One modification was particularly memorable. He says, “We changed a line. I said, ‘How come a man your age wants to be in movies?’ He says, ‘It wasn’t my fault movies was invented when I was an old man.’”

Another noteworthy collaboration was the 22-minute movie Film. This oddity is the only movie that Nobel Prize-winning playwright Samuel Beckett (Waiting for Godot) ever made. If the pairing of Beckett and Keaton seems a bit strange, so was the rest of the casting. “I played his father,” Karen recalls. “It was very difficult to do. It was not a pleasant experience. We had a lot of fun until we started shooting. Beckett was very dictatorial. He would say things like, ‘Can’t you blink three more frames Mr. Keaton?’ He really didn’t understand (film) at all. It was tough, but now (Film) is kind of hallowed. We didn’t think so at the time.”

The movie played at the 1965 Venice Film Festival and earned a standing ovation. Karen says, “(Keaton) wept. It was the only time I ever saw him weep. Ever.”

One of Keaton’s trademarks was his daring stunts. For example, in Steamboat Bill the actor stands still as a two-ton wall falls around him. Keaton survived because he was standing where the open window was. “Buster had a slight masochism. If it didn’t hurt, Buster didn’t think it was too good,” Karen recalls.

Keaton was also known for his technical precision as a director of silent movies. Karen explains, “He never went to school, but he did research. The map of New York (in Keaton’s 1830’s period epic comedy Our Hospitality) is exactly right. Buster was not an educated man, but he was brilliant.”

One example of Keaton’s intelligence was how, shortly before he began his career in movies, the comic studied a movie camera. “He took it for the weekend,” Karen says. “He took it apart and put it back together all weekend. Then he understood how the shutter worked. When you look at his films, you see there’s a precision like a movie camera in the way that he works. He moved like that. It was like he was a machine. Look at the shots in Sherlock Jr. (in which, through the magic of editing, Keaton attempts to stand still while the world around him changes in a split second). That had to be done with calibers. There was no trickery. They changed the background, but he had to be in exactly the right spot to a fraction of an inch.”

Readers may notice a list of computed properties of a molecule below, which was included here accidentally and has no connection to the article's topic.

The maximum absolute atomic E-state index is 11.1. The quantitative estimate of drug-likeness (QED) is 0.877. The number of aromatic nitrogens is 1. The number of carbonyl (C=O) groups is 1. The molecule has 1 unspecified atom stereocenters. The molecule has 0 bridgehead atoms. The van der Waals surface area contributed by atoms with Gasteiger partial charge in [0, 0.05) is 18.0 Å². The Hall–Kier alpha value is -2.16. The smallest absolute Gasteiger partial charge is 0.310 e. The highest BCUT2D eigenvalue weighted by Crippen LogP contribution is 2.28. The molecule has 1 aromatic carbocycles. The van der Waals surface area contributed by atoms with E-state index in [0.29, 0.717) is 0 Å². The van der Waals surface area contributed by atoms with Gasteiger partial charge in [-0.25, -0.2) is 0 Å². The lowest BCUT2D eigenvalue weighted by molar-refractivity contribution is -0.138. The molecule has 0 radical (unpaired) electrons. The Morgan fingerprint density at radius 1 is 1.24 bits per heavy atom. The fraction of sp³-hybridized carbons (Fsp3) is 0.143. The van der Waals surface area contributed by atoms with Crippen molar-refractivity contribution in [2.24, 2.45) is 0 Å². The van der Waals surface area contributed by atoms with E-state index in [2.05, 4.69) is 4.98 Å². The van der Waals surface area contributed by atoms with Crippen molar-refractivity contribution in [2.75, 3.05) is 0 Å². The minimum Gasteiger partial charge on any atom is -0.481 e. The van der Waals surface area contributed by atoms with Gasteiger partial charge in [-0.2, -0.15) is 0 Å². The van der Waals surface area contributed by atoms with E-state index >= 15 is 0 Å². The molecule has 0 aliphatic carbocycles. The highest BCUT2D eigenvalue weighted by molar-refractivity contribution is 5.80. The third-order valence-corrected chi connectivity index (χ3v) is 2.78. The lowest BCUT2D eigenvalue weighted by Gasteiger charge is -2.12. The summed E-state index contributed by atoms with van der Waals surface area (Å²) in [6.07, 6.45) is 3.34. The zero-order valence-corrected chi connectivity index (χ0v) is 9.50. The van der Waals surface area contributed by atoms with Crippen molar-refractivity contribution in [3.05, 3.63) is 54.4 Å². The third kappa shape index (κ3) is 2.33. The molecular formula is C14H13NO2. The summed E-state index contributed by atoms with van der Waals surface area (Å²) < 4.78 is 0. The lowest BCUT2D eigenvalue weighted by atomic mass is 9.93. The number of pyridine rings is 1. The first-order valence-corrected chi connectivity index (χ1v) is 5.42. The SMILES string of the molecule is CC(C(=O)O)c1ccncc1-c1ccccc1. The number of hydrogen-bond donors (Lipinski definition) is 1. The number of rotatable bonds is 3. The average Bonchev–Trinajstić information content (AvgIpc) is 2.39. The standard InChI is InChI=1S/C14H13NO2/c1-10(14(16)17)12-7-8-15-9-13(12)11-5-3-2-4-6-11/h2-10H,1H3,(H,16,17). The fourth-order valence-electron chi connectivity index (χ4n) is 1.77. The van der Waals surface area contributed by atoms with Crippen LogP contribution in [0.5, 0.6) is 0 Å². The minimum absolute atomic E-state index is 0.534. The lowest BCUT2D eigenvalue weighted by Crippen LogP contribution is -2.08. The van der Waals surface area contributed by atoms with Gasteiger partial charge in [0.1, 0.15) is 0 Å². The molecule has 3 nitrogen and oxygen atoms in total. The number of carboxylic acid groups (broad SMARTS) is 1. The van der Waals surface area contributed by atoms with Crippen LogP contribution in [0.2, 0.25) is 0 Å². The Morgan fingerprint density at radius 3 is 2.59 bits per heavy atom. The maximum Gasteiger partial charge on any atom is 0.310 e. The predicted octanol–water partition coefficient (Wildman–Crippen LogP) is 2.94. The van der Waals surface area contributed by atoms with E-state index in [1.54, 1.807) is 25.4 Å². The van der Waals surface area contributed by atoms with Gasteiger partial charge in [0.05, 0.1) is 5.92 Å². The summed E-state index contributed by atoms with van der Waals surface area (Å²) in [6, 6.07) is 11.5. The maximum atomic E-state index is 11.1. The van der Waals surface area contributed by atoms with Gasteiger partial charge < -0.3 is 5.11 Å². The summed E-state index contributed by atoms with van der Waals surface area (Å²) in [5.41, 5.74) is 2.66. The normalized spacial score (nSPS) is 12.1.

Karen has vivid recollections of working with Keaton, and he has some recent roles that are worth noting. He fondly recalls working on the cult horror-comedy Return of the Living Dead, and he’s just completed work on Oscar-winning director Oliver Stone’s new football movie Any Given Sunday with Al Pacino and Cameron Diaz. It is the third time he has acted for Stone. He had previously appeared in Wall Street and Nixon. Karen states, “I’m crazy about Oliver. He’s a mad genius. He works at a feverish pitch. It’s so complex that nobody knows what he’s doing except him. He covers so much stuff, and you never know how he’s going to edit.”

Karen is happy to talk about working with Stone, Keaton and many of his other collaborators, but his purpose for being in Iola is to pay tribute to Keaton’s widow, Eleanor Norris Keaton, who died last October. Karen recalls, “Eleanor was tremendous. Had it not been for Eleanor, I don’t think (Keaton) would have lived the last 20 years of his life. She took care of everything.”  

Back to Home






Lybarger Links is hosted on

            Click Here to Visit Our Sponsor
                                                                                 >>>Get Sponsored <<<<